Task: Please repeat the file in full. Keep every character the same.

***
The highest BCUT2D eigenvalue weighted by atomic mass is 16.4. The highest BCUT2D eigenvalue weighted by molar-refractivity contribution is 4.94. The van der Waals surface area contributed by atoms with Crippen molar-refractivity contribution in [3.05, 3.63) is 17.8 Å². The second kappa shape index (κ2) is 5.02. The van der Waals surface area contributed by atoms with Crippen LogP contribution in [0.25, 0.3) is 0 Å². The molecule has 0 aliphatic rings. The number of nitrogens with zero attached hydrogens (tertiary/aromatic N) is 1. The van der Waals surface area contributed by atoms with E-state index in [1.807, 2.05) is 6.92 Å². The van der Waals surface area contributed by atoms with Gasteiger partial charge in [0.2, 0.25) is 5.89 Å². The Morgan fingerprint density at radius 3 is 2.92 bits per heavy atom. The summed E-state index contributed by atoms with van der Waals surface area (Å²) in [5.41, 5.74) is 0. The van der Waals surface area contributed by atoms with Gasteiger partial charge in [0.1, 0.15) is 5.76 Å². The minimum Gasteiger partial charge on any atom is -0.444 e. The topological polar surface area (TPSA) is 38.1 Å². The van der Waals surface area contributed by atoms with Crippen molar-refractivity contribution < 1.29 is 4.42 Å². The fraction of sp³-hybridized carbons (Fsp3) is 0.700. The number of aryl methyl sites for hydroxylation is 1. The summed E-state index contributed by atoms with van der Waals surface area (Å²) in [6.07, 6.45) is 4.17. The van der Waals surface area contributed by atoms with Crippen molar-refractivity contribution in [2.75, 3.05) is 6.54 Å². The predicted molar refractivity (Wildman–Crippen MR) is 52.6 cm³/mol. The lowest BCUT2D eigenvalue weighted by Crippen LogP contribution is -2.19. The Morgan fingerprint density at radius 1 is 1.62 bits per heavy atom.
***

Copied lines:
The highest BCUT2D eigenvalue weighted by atomic mass is 16.4. The highest BCUT2D eigenvalue weighted by molar-refractivity contribution is 4.94. The van der Waals surface area contributed by atoms with Crippen molar-refractivity contribution in [3.05, 3.63) is 17.8 Å². The second kappa shape index (κ2) is 5.02. The van der Waals surface area contributed by atoms with Crippen LogP contribution in [0.25, 0.3) is 0 Å². The molecule has 0 aliphatic rings. The number of nitrogens with zero attached hydrogens (tertiary/aromatic N) is 1. The van der Waals surface area contributed by atoms with E-state index in [1.807, 2.05) is 6.92 Å². The van der Waals surface area contributed by atoms with Gasteiger partial charge in [0.2, 0.25) is 5.89 Å². The Morgan fingerprint density at radius 3 is 2.92 bits per heavy atom. The summed E-state index contributed by atoms with van der Waals surface area (Å²) in [5.41, 5.74) is 0. The van der Waals surface area contributed by atoms with Gasteiger partial charge in [0.1, 0.15) is 5.76 Å². The minimum Gasteiger partial charge on any atom is -0.444 e. The topological polar surface area (TPSA) is 38.1 Å². The van der Waals surface area contributed by atoms with Crippen molar-refractivity contribution < 1.29 is 4.42 Å². The fraction of sp³-hybridized carbons (Fsp3) is 0.700. The number of aryl methyl sites for hydroxylation is 1. The summed E-state index contributed by atoms with van der Waals surface area (Å²) in [6.07, 6.45) is 4.17. The van der Waals surface area contributed by atoms with Crippen molar-refractivity contribution in [2.75, 3.05) is 6.54 Å². The predicted molar refractivity (Wildman–Crippen MR) is 52.6 cm³/mol. The lowest BCUT2D eigenvalue weighted by Crippen LogP contribution is -2.19. The Morgan fingerprint density at radius 1 is 1.62 bits per heavy atom.